The NIR excitation and large anti-Stokes shift of upconversion nanoparticles (UCNPs) have made them an ideal choice as biological nanoprobes. A key challenge in the field is to confer biorecognition units to UCNPs so that they can be used to probe specific targets in biological systems. While various agents have been combined with UCNPs to meet such a challenge, most studies are limited to small molecules, while biomolecules such as metalloproteins that possess much higher affinity and selectivity for metal ions have not been explored. Herein we demonstrate that fusion of zwitterion-coated UCNPs with azurin, a member of a family of redox-active copper proteins called cupredoxins that play important roles in diverse biological functions, can serve as an ideal platform for the label-free upconversion luminescence sensing of Cu2+ with a ratiometric response. The selective binding of apo-azurin with Cu2+ induces a significant absorbance at about 625 nm, and hence decreases the red emission of the UCNPs. In contrast, the green emission of the UCNPs remains constant and acts as an internal standard reference for the ratiometric sensing of Cu2+. This approach opens a new window for the development of assays for biosensing based on a combination of specific metalloproteins with UCNPs.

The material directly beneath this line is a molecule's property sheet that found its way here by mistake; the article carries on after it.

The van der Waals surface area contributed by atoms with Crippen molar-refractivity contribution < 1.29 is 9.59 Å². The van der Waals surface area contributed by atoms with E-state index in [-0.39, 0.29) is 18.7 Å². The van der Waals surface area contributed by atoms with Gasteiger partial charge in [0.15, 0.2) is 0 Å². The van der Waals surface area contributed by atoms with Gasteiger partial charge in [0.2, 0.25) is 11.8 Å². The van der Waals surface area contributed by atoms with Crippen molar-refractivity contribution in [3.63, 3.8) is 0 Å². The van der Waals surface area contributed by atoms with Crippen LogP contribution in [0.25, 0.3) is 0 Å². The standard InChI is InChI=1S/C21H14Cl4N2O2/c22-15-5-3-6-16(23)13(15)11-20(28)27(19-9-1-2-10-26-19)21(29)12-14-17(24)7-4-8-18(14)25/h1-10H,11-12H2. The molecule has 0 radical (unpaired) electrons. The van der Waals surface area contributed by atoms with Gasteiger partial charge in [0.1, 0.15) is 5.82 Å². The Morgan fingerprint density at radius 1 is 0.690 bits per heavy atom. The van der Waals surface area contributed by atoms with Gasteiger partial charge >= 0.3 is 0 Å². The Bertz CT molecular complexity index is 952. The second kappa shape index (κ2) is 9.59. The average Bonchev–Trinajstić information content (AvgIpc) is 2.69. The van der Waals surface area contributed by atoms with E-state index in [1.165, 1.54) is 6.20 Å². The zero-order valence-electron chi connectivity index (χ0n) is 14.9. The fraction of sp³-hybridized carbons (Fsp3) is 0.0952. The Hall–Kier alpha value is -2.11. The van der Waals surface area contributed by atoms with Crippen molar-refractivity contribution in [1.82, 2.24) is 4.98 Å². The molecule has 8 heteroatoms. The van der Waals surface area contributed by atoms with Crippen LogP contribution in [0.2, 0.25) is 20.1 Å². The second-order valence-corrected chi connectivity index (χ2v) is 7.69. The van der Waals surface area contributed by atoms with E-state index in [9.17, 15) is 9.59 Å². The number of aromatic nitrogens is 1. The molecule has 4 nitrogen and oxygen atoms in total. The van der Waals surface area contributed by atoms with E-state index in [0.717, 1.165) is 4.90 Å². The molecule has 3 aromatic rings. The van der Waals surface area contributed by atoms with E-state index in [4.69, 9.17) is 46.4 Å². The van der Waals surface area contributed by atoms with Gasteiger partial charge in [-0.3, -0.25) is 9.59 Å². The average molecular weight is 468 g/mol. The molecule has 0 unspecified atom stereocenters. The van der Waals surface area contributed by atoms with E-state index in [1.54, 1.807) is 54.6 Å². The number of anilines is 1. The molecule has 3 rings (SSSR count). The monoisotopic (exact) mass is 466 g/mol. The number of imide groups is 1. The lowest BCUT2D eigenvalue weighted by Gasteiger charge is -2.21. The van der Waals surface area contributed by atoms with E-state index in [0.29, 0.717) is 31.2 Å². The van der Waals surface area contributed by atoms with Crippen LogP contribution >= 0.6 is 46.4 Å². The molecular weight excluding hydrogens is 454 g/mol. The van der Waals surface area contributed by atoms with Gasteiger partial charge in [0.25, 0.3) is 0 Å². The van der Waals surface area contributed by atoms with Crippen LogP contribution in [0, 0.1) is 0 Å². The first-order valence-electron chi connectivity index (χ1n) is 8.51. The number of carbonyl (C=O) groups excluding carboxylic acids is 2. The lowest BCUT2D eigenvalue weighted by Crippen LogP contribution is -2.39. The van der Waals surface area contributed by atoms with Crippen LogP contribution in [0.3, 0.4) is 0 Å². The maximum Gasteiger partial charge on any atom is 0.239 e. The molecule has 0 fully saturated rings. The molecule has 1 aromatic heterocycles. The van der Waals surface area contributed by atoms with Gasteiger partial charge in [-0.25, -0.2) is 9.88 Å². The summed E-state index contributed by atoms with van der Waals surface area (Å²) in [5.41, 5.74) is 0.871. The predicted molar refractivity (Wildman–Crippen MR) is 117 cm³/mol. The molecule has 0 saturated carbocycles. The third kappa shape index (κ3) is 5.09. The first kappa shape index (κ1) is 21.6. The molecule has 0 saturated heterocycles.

|Original language||English (US)|
|Number of pages||6|
|State||Published - 2019|
ASJC Scopus subject areas
- Atomic and Molecular Physics, and Optics
- Materials Science(all)